Piotr Kurek’s ‘Edena’ reviewed.

, 24 December 2012

When it comes to his concept of time and eclecticism, Piotr Kurek is all over the place. As a composer and multi-instrumentalist with a penchant for vintage sound equipment, as well as the practical sense to know where their limitations are, his musical compositions –part melodic narrative, part sound collage –distil a sense of nostalgia into a romance for the present. Using a Moebius comic he had never seen (Le Monde d’Edena) and an instrument he would never have (a Mellotron) as a conceptual starting point, the Warsaw-based, Polish artist presents Edena, out on Wroclaw label Sangoplasmo.

Piotr Kurek. Photo by Hannah Devereux. Image courtesy of the artists.
Piotr Kurek. Photo by Hannah Devereux. Image courtesy of the artists.

Dropped during the holiday season where the music industry lapses into limbo, it might seem inopportune timing but it’s almost appropriate, considering the spaciotemporal vacuum in which Kurek’s music operates. Straddling the worlds of free jazz, musique concrete, psychedelia and drone, Kurek has been splitting his various stylistic predilections across projects. From the rustic minimalism of his folk-inspired Piętnastka, with French artist Sylvia Monnier, to another one of their shared noise-related ventures, Suaves Figures. Then there are the sampling sound scapes of Lectures (in honour of experimental jazz composer Cornelius Cardew) and the exotic field recordings and crumbling Tropicalia influences of Heat, released as himself. This latest one, however, sees Piotr Kurek bleeding ideas once split into several distinct personalities, into a sophisticated single identity.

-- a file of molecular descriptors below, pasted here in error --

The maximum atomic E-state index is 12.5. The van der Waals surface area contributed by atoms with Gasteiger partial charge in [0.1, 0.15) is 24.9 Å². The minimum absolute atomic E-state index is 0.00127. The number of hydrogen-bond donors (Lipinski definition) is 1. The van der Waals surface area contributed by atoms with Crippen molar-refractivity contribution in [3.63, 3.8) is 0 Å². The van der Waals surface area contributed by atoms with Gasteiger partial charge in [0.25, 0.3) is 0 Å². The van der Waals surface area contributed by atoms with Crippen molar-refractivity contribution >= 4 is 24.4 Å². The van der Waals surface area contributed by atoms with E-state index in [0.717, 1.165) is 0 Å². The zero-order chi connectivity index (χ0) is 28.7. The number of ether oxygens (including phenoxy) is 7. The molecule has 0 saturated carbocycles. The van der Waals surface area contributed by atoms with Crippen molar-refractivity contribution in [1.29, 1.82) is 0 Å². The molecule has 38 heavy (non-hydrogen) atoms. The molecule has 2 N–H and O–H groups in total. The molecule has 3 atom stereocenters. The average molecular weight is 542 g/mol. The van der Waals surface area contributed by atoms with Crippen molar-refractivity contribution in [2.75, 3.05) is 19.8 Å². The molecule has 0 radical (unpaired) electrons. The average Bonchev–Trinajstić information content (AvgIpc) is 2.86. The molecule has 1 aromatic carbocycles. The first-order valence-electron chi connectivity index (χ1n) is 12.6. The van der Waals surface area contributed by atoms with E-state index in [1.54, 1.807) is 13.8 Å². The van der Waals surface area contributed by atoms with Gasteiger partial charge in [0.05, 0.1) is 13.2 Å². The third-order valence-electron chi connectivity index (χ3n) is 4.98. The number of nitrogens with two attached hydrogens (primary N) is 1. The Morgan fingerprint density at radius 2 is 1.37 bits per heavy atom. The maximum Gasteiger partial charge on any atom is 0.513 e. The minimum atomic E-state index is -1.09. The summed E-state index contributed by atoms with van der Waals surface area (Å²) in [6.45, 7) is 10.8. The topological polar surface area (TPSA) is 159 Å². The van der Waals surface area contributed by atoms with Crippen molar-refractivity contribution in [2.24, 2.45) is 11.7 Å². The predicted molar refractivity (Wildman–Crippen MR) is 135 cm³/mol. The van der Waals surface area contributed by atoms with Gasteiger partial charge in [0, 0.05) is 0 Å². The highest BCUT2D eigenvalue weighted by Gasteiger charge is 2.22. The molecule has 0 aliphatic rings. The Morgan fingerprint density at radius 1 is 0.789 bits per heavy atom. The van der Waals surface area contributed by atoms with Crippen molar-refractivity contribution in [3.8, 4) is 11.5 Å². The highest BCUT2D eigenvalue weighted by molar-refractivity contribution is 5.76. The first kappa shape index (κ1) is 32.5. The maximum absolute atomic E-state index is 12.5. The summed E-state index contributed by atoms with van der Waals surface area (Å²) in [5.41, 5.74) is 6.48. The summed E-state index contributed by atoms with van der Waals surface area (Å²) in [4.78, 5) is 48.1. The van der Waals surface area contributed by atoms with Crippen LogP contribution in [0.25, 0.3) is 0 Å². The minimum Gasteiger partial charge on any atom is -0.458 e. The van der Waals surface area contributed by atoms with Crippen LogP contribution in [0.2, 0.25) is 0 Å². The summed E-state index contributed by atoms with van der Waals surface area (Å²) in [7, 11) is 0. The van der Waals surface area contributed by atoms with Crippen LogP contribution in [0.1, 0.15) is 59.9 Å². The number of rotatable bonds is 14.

Because, instead of the sample instruments of his unique rearrangement of one of Cardew’s Fitzcarraldo pieces for Lectures or the Amazonian archival recordings for Heat, it’s a makeshift Mellotron (comprised of taped sound, ripped from Youtube and reassigned to his Nord Electro synthesiser) that make up the basis of Edena. Inhabiting its own oblivious sonic universe –somewhere between sound art and music –Kurek merges the structure and repetition of Piętnastka with the wild experimentation of his other projects to create a tension of ideas, oscillating through a streamlined sonic artery. In the same way that the looping samples and sequences of ‘Desires’, slip in and out of synchronicity and travel along their own trajectory, organic samples of plucked strings, pitch-shifting vocals and synthetic tones all combine to pursue a common goal. It’s an ethos reminiscent of the 60s Silver Apples, in that they take opposing elements and inexplicably form a cohesive, viscerally felt rhythm.

Piotr Kurek. Photo by Hannah Devereux. Image courtesy of the artist.
Piotr Kurek. Photo by Hannah Devereux. Image courtesy of the artist.

A hypnotic, circular motion pervades all of Edena; a cyclic life force that gives the impression of forward motion, while really folding back on itself, reflected by the infinity symbol of the cassette cover. The very fact the record is being released on tape not only adds to the warmth of Kurek’s hybridised analogue to digital approach, but it exemplifies a disintegrating loop of musical exploration. We live, after all, in an era with no real past or future, where everything is available, accessible and disposable at the push of a button -in however manipulated, distorted or recontextualised a form. That’s why Edena’s miscellaneous cross-media palate is so fascinating. It’s something that is dense and sentimental, as well as technologically astute and totally of its own creative plane.

Piotr Kurek’s Edena was out on Sangoplasmo Records December, 20, 2012.